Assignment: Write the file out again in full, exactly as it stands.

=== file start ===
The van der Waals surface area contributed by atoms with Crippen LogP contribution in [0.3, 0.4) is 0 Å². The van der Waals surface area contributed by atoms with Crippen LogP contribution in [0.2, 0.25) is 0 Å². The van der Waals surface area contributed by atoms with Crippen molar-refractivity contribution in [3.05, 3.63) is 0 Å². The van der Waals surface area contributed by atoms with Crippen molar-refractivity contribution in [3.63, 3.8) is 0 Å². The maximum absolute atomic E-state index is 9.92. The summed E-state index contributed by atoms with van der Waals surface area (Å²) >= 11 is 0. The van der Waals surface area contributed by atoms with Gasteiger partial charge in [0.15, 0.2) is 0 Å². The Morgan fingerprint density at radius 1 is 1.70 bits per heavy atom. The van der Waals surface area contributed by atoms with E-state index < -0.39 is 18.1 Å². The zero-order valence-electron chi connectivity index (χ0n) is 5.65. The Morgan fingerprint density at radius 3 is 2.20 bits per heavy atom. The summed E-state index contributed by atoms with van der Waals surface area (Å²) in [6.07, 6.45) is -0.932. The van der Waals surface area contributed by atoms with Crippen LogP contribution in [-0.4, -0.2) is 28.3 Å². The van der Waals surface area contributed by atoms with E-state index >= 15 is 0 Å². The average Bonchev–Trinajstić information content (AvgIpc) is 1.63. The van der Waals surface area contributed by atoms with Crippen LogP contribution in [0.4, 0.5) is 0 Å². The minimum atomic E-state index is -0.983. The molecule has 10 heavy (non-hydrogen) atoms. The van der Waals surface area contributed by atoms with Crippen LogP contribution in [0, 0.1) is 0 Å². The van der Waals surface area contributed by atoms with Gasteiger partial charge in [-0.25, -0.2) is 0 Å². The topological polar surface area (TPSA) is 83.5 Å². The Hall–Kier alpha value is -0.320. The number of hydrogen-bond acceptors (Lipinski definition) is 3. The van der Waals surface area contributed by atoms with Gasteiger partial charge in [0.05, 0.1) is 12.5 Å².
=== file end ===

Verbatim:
The van der Waals surface area contributed by atoms with Crippen LogP contribution in [0.3, 0.4) is 0 Å². The van der Waals surface area contributed by atoms with Crippen LogP contribution in [0.2, 0.25) is 0 Å². The van der Waals surface area contributed by atoms with Crippen molar-refractivity contribution in [3.05, 3.63) is 0 Å². The van der Waals surface area contributed by atoms with Crippen molar-refractivity contribution in [3.63, 3.8) is 0 Å². The maximum absolute atomic E-state index is 9.92. The summed E-state index contributed by atoms with van der Waals surface area (Å²) >= 11 is 0. The van der Waals surface area contributed by atoms with Gasteiger partial charge in [0.15, 0.2) is 0 Å². The Morgan fingerprint density at radius 1 is 1.70 bits per heavy atom. The van der Waals surface area contributed by atoms with E-state index < -0.39 is 18.1 Å². The zero-order valence-electron chi connectivity index (χ0n) is 5.65. The Morgan fingerprint density at radius 3 is 2.20 bits per heavy atom. The summed E-state index contributed by atoms with van der Waals surface area (Å²) in [6.07, 6.45) is -0.932. The van der Waals surface area contributed by atoms with Crippen LogP contribution in [-0.4, -0.2) is 28.3 Å². The van der Waals surface area contributed by atoms with E-state index >= 15 is 0 Å². The average Bonchev–Trinajstić information content (AvgIpc) is 1.63. The van der Waals surface area contributed by atoms with Crippen LogP contribution in [0.4, 0.5) is 0 Å². The minimum atomic E-state index is -0.983. The molecule has 10 heavy (non-hydrogen) atoms. The van der Waals surface area contributed by atoms with Crippen LogP contribution in [0, 0.1) is 0 Å². The van der Waals surface area contributed by atoms with Gasteiger partial charge in [-0.25, -0.2) is 0 Å². The topological polar surface area (TPSA) is 83.5 Å². The Hall–Kier alpha value is -0.320. The number of hydrogen-bond acceptors (Lipinski definition) is 3. The van der Waals surface area contributed by atoms with Gasteiger partial charge in [0.05, 0.1) is 12.5 Å².